International Journal of Biometeorology

, Volume 61, Issue 12, pp 2097–2110 | Cite as

Climate threats on growth of rear-edge European beech peripheral populations in Spain

  • I. Dorado-LiñánEmail author
  • L. Akhmetzyanov
  • A. Menzel
Original Paper


European beech (Fagus sylvatica L.) forests in the Iberian Peninsula are a clear example of a temperate forest tree species at the rear edge of its large distribution area in Europe. The expected drier and warmer climate may alter tree growth and species distribution. Consequently, the peripheral populations will most likely be the most threatened ones. Four peripheral beech forests in the Iberian Peninsula were studied in order to assess the climate factors influencing tree growth for the last six decades. The analyses included an individual tree approach in order to detect not only the changes in the sensitivity to climate but also the potential size-mediated sensitivity to climate. Our results revealed a dominant influence of previous and current year summer on tree growth during the last six decades, although the analysis in two equally long periods unveiled changes and shifts in tree sensitivity to climate. The individual tree approach showed that those changes in tree response to climate are not size dependent in most of the cases. We observed a reduced negative effect of warmer winter temperatures at some sites and a generalized increased influence of previous year climatic conditions on current year tree growth. These results highlight the crucial role played by carryover effects and stored carbohydrates for future tree growth and species persistence.


European beech Tree growth Peripheral populations Rear edge Climate change 



The authors want to thank Elena Muntán Bordás and Elisabet Martínez Sancho for their valuable assistance during the field campaign. We also want to thank the Natural Parks of Montejo de la Sierra, Tejera Negra, Montseny, and Els Ports for providing sampling permission and support to our research. This study was financially supported by the MARGINS Project funded by the Bavarian State Forest Authority. IDL was partially supported by the project BOSSANOVA (S2013/MAE-2760). AM acknowledges funding provided by the European Research Council under the European Union’s Seventh Framework Programme (FP7/2007-2013)/ERC grant agreement no [282250] and support of the Technische Universität München – Institute for Advanced Study, funded by the German Excellence Initiative.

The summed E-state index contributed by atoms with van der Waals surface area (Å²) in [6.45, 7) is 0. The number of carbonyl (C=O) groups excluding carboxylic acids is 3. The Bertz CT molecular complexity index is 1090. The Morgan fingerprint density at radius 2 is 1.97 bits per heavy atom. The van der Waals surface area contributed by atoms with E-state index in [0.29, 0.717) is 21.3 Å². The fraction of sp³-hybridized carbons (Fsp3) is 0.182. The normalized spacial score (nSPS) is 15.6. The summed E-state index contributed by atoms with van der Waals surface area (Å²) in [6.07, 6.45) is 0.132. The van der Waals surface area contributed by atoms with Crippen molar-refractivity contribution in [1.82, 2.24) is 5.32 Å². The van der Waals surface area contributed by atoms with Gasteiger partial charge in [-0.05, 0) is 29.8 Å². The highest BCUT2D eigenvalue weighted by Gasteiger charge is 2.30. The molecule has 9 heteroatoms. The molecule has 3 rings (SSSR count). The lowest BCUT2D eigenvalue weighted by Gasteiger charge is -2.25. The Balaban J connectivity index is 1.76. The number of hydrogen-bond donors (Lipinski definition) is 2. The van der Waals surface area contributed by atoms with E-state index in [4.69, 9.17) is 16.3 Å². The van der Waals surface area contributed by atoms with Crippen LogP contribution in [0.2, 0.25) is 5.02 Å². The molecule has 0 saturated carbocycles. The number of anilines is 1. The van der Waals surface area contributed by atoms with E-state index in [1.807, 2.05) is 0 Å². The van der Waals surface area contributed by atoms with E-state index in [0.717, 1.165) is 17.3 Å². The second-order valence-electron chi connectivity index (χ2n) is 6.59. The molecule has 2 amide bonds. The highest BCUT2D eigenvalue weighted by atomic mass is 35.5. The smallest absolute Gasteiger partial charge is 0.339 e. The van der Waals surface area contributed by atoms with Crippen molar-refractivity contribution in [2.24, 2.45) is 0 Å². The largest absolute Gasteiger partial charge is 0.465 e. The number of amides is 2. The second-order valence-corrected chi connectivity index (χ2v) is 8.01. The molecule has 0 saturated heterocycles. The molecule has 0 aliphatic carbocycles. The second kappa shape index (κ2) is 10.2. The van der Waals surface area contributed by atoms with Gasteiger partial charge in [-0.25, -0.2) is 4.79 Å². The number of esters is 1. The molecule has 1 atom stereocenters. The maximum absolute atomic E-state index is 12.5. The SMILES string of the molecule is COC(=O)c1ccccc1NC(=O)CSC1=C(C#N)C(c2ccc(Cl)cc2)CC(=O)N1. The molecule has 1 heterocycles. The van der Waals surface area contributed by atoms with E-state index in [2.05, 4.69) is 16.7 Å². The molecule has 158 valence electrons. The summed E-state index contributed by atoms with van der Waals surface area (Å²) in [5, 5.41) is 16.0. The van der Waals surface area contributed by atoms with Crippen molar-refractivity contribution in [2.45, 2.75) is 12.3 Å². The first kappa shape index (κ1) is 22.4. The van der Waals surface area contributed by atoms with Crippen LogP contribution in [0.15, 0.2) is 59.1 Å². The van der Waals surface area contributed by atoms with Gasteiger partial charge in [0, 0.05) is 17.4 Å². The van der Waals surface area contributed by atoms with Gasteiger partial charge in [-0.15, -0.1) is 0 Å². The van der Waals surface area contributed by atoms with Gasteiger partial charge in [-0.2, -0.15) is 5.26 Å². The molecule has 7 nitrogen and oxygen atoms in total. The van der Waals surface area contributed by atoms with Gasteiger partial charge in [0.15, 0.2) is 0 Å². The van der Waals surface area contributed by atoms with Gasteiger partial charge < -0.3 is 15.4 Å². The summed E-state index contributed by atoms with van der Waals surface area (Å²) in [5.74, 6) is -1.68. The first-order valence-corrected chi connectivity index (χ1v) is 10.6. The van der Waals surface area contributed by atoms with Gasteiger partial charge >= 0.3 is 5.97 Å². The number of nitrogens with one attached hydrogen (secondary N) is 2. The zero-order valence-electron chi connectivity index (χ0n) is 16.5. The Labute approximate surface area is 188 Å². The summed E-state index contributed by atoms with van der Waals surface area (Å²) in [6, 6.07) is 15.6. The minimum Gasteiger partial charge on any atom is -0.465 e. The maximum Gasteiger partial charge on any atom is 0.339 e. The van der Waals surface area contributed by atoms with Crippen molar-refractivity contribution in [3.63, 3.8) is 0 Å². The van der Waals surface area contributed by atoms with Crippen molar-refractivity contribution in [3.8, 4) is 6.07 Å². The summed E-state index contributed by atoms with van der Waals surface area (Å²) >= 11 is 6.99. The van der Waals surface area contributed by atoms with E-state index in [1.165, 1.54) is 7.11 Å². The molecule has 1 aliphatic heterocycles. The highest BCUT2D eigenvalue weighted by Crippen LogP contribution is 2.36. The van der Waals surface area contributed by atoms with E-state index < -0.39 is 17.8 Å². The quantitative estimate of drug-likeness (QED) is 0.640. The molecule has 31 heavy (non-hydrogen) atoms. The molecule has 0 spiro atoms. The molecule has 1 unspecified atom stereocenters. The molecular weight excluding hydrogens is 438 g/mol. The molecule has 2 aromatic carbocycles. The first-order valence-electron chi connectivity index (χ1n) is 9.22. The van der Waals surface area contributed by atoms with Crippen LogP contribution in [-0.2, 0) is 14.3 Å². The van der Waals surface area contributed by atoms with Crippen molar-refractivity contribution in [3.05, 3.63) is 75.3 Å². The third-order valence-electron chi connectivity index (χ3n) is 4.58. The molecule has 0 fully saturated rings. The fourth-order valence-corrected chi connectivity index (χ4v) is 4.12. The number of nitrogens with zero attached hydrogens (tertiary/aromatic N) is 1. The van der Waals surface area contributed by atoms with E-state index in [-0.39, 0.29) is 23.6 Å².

Supplementary material

484_2017_1410_MOESM1_ESM.docx (430 kb)
Supplementary Figure 1 (DOCX 430 kb).
484_2017_1410_MOESM2_ESM.docx (150 kb)
Supplementary Figure 2 (DOCX 150 kb).
484_2017_1410_MOESM3_ESM.docx (211 kb)
Supplementary Figure 3 (DOCX 211 kb).


  1. Allen CD, Macalady AK, Chenchouni H, Bachelet D, McDowell N, Vennetier M, Kitzberger T, Rigling A, Breshears DD, Hogg EH, Gonzalez P, Fensham R, Zhang Z, Castro J, Demidova N, Lim JH, Allard G, Running SW, Semerci A, Cobb N (2010) A global overview of drought and heat-induced tree mortality reveals emerging climate change risks for forests. Forest Ecol Manag 259(4):660–684. doi: 10.1016/j.foreco.2009.09.001 CrossRefGoogle Scholar
  2. Andrade C, Leite SM, Santos JA (2012) Temperature extremes in Europe: overview of their driving atmospheric patterns. Nat Hazard Earth Sys 12:1671–1691CrossRefGoogle Scholar
  3. Aranda I, Gil L, Pardos JA (2000) Water relations and gas exchange in Fagus sylvatica L. and Quercus petraea (Mattuschka) Liebl. in a mixed stand at their southern limit of distribution in Europe. Trees-Struct Funct 14:344–352CrossRefGoogle Scholar
  4. Barbaroux C, Bréda N (2002) Contrasting distribution and seasonal dynamics of carbohydrate reserves in stem wood of adult ringporous sessile oak and diffuse-porous beech trees. Tree Physiol 22:1201–1210CrossRefGoogle Scholar
  5. Beniston M, Stephenson DB, Christensen O, Ferro C, Frei C, Goyette S, Halsnaes K, Holt T, Jylhä K, Koffi B, Palutikof J, Schöll R, Semmler T, Woth K (2007) Future extreme events in European climate: an exploration of regional climate model projections. Clim Chang 81:71–95CrossRefGoogle Scholar
  6. Bolós O (1983) La vegetacio del Montseny. Diputacio de Barcelona, BarcelonaGoogle Scholar
  7. Bréda N, Roland H, Granier A, Dreyer E (2006) Temperate forest trees and stands under severe drought: a review of ecophysiological responses, adaptation processes and longterm consequences. Ann For Sci 63:625–644CrossRefGoogle Scholar
  8. Briffa KR, van der Schrier G, Jones PD (2009) Wet and dry summers in Europe since 1750: evidence of increasing drought. Int J Climatol 29:1894–1905CrossRefGoogle Scholar
  9. Brunet M, Jones PD, Sigró J, Saladié O, Aguilar E, Moberg A, Della-Marta PM, Lister D, Walther A, López D (2007) Temporal and spatial temperature variability and change over Spain during 1850–2005. J Geophys Res 112:D12117. doi: 10.1029/2006JD008249 CrossRefGoogle Scholar